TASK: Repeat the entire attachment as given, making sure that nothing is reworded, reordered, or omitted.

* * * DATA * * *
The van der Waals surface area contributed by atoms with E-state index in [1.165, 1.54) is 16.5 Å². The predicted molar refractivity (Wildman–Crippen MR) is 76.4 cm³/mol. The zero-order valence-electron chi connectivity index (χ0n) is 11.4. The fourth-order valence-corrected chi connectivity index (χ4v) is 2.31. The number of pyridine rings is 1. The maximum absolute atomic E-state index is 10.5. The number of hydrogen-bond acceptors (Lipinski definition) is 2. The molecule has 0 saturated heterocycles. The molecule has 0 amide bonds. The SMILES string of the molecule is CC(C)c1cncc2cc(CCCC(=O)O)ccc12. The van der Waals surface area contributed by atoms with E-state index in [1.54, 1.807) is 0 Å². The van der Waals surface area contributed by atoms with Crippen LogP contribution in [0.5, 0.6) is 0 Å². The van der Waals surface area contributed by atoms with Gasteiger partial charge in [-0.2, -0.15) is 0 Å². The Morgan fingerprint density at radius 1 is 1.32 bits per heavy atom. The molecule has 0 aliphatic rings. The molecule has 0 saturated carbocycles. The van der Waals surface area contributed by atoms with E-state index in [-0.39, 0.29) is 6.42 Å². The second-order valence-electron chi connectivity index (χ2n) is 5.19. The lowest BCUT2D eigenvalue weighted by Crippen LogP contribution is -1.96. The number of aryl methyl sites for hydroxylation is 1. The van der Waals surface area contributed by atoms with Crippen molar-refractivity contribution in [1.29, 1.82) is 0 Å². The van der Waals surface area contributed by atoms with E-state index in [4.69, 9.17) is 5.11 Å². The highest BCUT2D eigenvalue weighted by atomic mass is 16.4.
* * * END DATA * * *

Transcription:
The van der Waals surface area contributed by atoms with E-state index in [1.165, 1.54) is 16.5 Å². The predicted molar refractivity (Wildman–Crippen MR) is 76.4 cm³/mol. The zero-order valence-electron chi connectivity index (χ0n) is 11.4. The fourth-order valence-corrected chi connectivity index (χ4v) is 2.31. The number of pyridine rings is 1. The maximum absolute atomic E-state index is 10.5. The number of hydrogen-bond acceptors (Lipinski definition) is 2. The molecule has 0 saturated heterocycles. The molecule has 0 amide bonds. The SMILES string of the molecule is CC(C)c1cncc2cc(CCCC(=O)O)ccc12. The van der Waals surface area contributed by atoms with E-state index in [1.54, 1.807) is 0 Å². The van der Waals surface area contributed by atoms with Crippen LogP contribution in [0.5, 0.6) is 0 Å². The van der Waals surface area contributed by atoms with Gasteiger partial charge in [-0.2, -0.15) is 0 Å². The Morgan fingerprint density at radius 1 is 1.32 bits per heavy atom. The molecule has 0 aliphatic rings. The molecule has 0 saturated carbocycles. The van der Waals surface area contributed by atoms with E-state index in [-0.39, 0.29) is 6.42 Å². The second-order valence-electron chi connectivity index (χ2n) is 5.19. The lowest BCUT2D eigenvalue weighted by Crippen LogP contribution is -1.96. The number of aryl methyl sites for hydroxylation is 1. The van der Waals surface area contributed by atoms with Crippen molar-refractivity contribution in [1.29, 1.82) is 0 Å². The van der Waals surface area contributed by atoms with E-state index in [4.69, 9.17) is 5.11 Å². The highest BCUT2D eigenvalue weighted by atomic mass is 16.4.